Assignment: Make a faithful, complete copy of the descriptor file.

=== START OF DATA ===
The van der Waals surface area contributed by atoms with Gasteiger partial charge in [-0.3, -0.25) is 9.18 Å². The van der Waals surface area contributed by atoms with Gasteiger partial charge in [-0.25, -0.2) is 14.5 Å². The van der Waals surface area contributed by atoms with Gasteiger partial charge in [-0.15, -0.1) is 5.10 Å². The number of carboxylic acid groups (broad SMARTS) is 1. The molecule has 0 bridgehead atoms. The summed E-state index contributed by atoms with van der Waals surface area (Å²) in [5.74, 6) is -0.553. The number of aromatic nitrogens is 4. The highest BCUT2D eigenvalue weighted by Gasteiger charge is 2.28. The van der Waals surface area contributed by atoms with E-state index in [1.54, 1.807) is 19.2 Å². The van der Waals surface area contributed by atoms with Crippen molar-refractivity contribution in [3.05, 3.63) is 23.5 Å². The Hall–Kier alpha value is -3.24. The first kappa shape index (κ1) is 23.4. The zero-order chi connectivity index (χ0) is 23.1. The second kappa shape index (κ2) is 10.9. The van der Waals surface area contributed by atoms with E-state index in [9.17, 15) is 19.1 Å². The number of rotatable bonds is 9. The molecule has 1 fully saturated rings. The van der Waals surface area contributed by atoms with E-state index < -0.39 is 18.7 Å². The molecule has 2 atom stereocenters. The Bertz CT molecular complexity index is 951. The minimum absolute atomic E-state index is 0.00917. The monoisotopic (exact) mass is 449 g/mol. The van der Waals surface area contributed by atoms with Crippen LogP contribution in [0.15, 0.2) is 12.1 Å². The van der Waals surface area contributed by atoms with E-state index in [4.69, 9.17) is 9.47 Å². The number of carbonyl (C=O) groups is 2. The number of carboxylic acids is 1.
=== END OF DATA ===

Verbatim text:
The van der Waals surface area contributed by atoms with Gasteiger partial charge in [-0.3, -0.25) is 9.18 Å². The van der Waals surface area contributed by atoms with Gasteiger partial charge in [-0.25, -0.2) is 14.5 Å². The van der Waals surface area contributed by atoms with Gasteiger partial charge in [-0.15, -0.1) is 5.10 Å². The number of carboxylic acid groups (broad SMARTS) is 1. The molecule has 0 bridgehead atoms. The summed E-state index contributed by atoms with van der Waals surface area (Å²) in [5.74, 6) is -0.553. The number of aromatic nitrogens is 4. The highest BCUT2D eigenvalue weighted by Gasteiger charge is 2.28. The van der Waals surface area contributed by atoms with E-state index in [1.54, 1.807) is 19.2 Å². The van der Waals surface area contributed by atoms with Crippen molar-refractivity contribution in [3.05, 3.63) is 23.5 Å². The Hall–Kier alpha value is -3.24. The first kappa shape index (κ1) is 23.4. The zero-order chi connectivity index (χ0) is 23.1. The second kappa shape index (κ2) is 10.9. The van der Waals surface area contributed by atoms with E-state index in [9.17, 15) is 19.1 Å². The number of rotatable bonds is 9. The molecule has 1 fully saturated rings. The van der Waals surface area contributed by atoms with E-state index < -0.39 is 18.7 Å². The molecule has 2 atom stereocenters. The Bertz CT molecular complexity index is 951. The minimum absolute atomic E-state index is 0.00917. The monoisotopic (exact) mass is 449 g/mol. The van der Waals surface area contributed by atoms with Crippen LogP contribution in [0.15, 0.2) is 12.1 Å². The van der Waals surface area contributed by atoms with E-state index in [4.69, 9.17) is 9.47 Å². The number of carbonyl (C=O) groups is 2. The number of carboxylic acids is 1.